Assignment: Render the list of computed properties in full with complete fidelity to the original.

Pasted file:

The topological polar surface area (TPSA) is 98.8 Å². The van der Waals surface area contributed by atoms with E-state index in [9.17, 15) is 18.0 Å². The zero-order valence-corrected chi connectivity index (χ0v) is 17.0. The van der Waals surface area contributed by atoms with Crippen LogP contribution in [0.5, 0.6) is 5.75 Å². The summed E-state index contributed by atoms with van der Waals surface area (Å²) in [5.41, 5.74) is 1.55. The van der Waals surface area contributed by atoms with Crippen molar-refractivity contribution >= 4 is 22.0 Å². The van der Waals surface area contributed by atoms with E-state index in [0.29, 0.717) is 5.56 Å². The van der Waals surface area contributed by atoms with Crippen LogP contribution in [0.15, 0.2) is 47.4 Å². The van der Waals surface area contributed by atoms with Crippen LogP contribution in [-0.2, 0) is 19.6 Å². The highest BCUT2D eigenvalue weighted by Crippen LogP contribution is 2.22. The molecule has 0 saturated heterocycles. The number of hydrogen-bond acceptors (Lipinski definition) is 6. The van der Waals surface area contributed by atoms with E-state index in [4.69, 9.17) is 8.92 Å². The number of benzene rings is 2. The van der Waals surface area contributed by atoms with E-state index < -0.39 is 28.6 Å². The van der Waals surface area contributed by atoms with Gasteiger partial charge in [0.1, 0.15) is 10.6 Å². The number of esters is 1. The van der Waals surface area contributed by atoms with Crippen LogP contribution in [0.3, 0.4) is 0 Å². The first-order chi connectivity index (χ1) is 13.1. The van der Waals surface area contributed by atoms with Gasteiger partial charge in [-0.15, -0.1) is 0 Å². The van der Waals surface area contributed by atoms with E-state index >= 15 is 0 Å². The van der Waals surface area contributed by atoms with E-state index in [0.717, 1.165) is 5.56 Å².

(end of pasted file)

The topological polar surface area (TPSA) is 98.8 Å². The van der Waals surface area contributed by atoms with E-state index in [9.17, 15) is 18.0 Å². The zero-order valence-corrected chi connectivity index (χ0v) is 17.0. The van der Waals surface area contributed by atoms with Crippen LogP contribution in [0.5, 0.6) is 5.75 Å². The summed E-state index contributed by atoms with van der Waals surface area (Å²) in [5.41, 5.74) is 1.55. The van der Waals surface area contributed by atoms with Crippen molar-refractivity contribution >= 4 is 22.0 Å². The van der Waals surface area contributed by atoms with E-state index in [0.29, 0.717) is 5.56 Å². The van der Waals surface area contributed by atoms with Crippen LogP contribution in [0.15, 0.2) is 47.4 Å². The van der Waals surface area contributed by atoms with Crippen LogP contribution in [-0.2, 0) is 19.6 Å². The highest BCUT2D eigenvalue weighted by Crippen LogP contribution is 2.22. The molecule has 0 saturated heterocycles. The number of hydrogen-bond acceptors (Lipinski definition) is 6. The van der Waals surface area contributed by atoms with E-state index in [4.69, 9.17) is 8.92 Å². The number of benzene rings is 2. The van der Waals surface area contributed by atoms with E-state index < -0.39 is 28.6 Å². The van der Waals surface area contributed by atoms with Gasteiger partial charge in [0.1, 0.15) is 10.6 Å². The number of esters is 1. The van der Waals surface area contributed by atoms with Crippen LogP contribution in [0.3, 0.4) is 0 Å². The first-order chi connectivity index (χ1) is 13.1. The van der Waals surface area contributed by atoms with Gasteiger partial charge in [-0.15, -0.1) is 0 Å². The van der Waals surface area contributed by atoms with E-state index >= 15 is 0 Å². The van der Waals surface area contributed by atoms with E-state index in [0.717, 1.165) is 5.56 Å².